The Wealth of the Past. Heritage and storytelling in the Swiss luxury industry

Catering to the rich is a key feature of any luxury industry. While the term “luxury” is notoriously difficult to define, Switzerland undoubtedly had many industries producing luxury goods or services. They range from gold watches made in Geneva to fine embroideries produced in St. Gall, from delicious chocolates from the shore of Lake Zurich to prestigious hotels in Lucerne, Montreux or St. Moritz. The luxuries on offer allowed the affluent classes to show off their wealth, often in conspicuous ways, and were thus a key way in which richness was put on display.

For several reasons, a panel on the history of the Swiss luxury industries fits in well within a conference dedicated to wealth. Considerable financial resources were necessary for the acquisition of luxury goods, their production involved highly specialised forms of knowledge and labour, and power was one of the main things made visible by means of their consumption. Werner Sombart was even convinced that luxury begot modern capitalism: “Und selbst wenn wir nur [die echten Luxusindustrien] ins Auge fassen, ist die Einflusssphäre des Luxus und seine Bedeutung für die Herausbildung des kapitalistischen Wirtschaftssystems ausserordentlich gross.”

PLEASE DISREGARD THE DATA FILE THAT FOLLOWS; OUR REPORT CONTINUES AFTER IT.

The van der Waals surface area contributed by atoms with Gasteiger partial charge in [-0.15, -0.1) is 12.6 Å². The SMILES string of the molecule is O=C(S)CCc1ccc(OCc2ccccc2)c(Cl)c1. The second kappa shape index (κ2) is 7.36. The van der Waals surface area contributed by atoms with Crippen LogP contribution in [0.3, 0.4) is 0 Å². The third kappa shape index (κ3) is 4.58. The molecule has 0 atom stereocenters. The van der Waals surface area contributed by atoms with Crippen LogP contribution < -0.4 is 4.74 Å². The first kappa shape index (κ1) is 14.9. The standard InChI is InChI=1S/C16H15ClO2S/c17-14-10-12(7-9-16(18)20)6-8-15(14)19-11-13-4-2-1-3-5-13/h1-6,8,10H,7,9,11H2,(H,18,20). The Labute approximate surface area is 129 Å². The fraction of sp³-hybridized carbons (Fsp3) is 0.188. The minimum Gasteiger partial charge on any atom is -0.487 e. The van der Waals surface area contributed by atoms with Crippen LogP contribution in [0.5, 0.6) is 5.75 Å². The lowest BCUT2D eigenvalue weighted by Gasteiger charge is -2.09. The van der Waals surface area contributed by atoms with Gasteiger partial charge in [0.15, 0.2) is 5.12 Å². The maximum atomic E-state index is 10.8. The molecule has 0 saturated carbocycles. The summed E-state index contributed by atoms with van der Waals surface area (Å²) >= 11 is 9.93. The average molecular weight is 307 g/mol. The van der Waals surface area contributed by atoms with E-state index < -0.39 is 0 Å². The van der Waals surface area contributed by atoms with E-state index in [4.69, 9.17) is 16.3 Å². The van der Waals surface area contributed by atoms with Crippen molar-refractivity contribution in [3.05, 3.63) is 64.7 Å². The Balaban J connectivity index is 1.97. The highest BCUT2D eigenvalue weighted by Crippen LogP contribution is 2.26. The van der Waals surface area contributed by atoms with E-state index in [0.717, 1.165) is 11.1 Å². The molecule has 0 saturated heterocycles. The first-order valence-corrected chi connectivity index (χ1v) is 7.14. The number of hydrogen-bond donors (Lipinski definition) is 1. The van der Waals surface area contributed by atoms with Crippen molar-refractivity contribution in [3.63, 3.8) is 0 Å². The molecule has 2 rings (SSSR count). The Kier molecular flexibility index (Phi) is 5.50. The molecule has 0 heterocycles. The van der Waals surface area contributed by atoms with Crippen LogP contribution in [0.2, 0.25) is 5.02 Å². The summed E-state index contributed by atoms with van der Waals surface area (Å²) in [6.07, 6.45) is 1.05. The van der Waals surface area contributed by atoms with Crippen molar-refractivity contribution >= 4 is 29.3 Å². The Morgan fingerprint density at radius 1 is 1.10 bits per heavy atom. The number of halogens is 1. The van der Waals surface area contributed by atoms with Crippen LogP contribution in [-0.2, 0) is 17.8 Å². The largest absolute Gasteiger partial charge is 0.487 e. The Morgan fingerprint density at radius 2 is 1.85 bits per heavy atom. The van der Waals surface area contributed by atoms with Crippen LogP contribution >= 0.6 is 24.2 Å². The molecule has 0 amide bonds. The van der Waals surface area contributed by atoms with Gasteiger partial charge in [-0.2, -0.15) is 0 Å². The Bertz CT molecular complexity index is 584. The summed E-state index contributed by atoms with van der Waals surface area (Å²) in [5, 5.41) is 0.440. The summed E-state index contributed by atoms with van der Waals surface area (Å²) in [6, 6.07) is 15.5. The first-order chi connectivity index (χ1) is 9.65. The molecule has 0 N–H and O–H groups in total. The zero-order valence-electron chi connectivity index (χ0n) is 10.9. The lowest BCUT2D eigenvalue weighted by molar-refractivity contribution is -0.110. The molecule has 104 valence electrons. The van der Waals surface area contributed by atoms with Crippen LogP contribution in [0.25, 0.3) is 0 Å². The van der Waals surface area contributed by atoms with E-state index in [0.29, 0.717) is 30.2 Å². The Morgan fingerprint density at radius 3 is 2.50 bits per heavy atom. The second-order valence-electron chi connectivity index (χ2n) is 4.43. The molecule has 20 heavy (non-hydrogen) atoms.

While many companies linked today with luxury goods or services have a long history dating back to the 19th century or beyond, their marketing divisions adorn themselves with an apparently uninterrupted history of exquisiteness. It is the aim of this panel to look beyond this marketing façade and question the ways in which (invented) traditions are or can be used as resources in the Swiss luxury industry. This panel discusses how companies use their past (“heritage”) to re-position toward luxury or to boost the prestige of their brands. It will demonstrate that the storytelling that emerged from this social construction is often far from the actual history of these producers.

The proposed panel will place particular emphasis on the concept of “heritage” in luxury industries, i.e. the wealth of written, visual and above all material sources related to luxury companies. The analysis of the latter is particularly important for often brand identity in this industry is based on identifying seminal prototypes which shaped the corporation’s history (called the “DNA of a brand” by managers). The contemporary uses made of this great variety of evidence shall be problematised in order to differentiate between marketing-driven storytelling and archive-based historical research. This shall allow for a critical assessment of the uses made of this wealth of the past.

Contributions to this panel are invited from all fields of the Swiss luxury industry producing goods or services destined for the consumption of those who could afford them.

Verantwortung